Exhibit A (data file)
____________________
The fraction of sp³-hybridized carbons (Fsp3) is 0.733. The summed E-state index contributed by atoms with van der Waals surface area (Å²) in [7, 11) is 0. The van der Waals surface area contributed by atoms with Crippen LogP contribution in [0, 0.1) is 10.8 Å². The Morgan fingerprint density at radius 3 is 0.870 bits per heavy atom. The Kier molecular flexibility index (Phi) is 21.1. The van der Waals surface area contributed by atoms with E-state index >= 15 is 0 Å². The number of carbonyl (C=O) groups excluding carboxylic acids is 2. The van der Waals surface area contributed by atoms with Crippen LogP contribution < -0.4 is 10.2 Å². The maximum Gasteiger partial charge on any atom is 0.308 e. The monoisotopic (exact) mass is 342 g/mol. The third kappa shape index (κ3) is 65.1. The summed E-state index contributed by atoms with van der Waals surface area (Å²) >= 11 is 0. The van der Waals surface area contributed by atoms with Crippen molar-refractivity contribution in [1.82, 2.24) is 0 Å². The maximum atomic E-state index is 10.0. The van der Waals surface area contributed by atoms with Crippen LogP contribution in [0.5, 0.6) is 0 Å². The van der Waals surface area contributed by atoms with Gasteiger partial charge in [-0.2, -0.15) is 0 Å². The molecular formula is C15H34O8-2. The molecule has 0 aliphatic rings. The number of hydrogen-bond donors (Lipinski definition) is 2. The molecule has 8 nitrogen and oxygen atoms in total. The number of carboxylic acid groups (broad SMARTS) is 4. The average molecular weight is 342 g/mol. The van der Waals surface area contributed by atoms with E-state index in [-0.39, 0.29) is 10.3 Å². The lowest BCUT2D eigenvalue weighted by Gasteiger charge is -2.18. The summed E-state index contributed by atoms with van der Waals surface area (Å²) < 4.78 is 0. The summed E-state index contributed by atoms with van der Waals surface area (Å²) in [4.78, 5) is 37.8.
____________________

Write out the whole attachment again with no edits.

The fraction of sp³-hybridized carbons (Fsp3) is 0.733. The summed E-state index contributed by atoms with van der Waals surface area (Å²) in [7, 11) is 0. The van der Waals surface area contributed by atoms with Crippen LogP contribution in [0, 0.1) is 10.8 Å². The Morgan fingerprint density at radius 3 is 0.870 bits per heavy atom. The Kier molecular flexibility index (Phi) is 21.1. The van der Waals surface area contributed by atoms with E-state index >= 15 is 0 Å². The number of carbonyl (C=O) groups excluding carboxylic acids is 2. The van der Waals surface area contributed by atoms with Crippen LogP contribution < -0.4 is 10.2 Å². The maximum Gasteiger partial charge on any atom is 0.308 e. The monoisotopic (exact) mass is 342 g/mol. The third kappa shape index (κ3) is 65.1. The summed E-state index contributed by atoms with van der Waals surface area (Å²) >= 11 is 0. The van der Waals surface area contributed by atoms with Crippen molar-refractivity contribution in [1.82, 2.24) is 0 Å². The maximum atomic E-state index is 10.0. The van der Waals surface area contributed by atoms with Crippen LogP contribution in [0.5, 0.6) is 0 Å². The van der Waals surface area contributed by atoms with Gasteiger partial charge in [-0.2, -0.15) is 0 Å². The molecular formula is C15H34O8-2. The molecule has 0 aliphatic rings. The number of hydrogen-bond donors (Lipinski definition) is 2. The molecule has 8 nitrogen and oxygen atoms in total. The number of carboxylic acid groups (broad SMARTS) is 4. The average molecular weight is 342 g/mol. The van der Waals surface area contributed by atoms with E-state index in [-0.39, 0.29) is 10.3 Å². The lowest BCUT2D eigenvalue weighted by Gasteiger charge is -2.18. The summed E-state index contributed by atoms with van der Waals surface area (Å²) < 4.78 is 0. The summed E-state index contributed by atoms with van der Waals surface area (Å²) in [4.78, 5) is 37.8.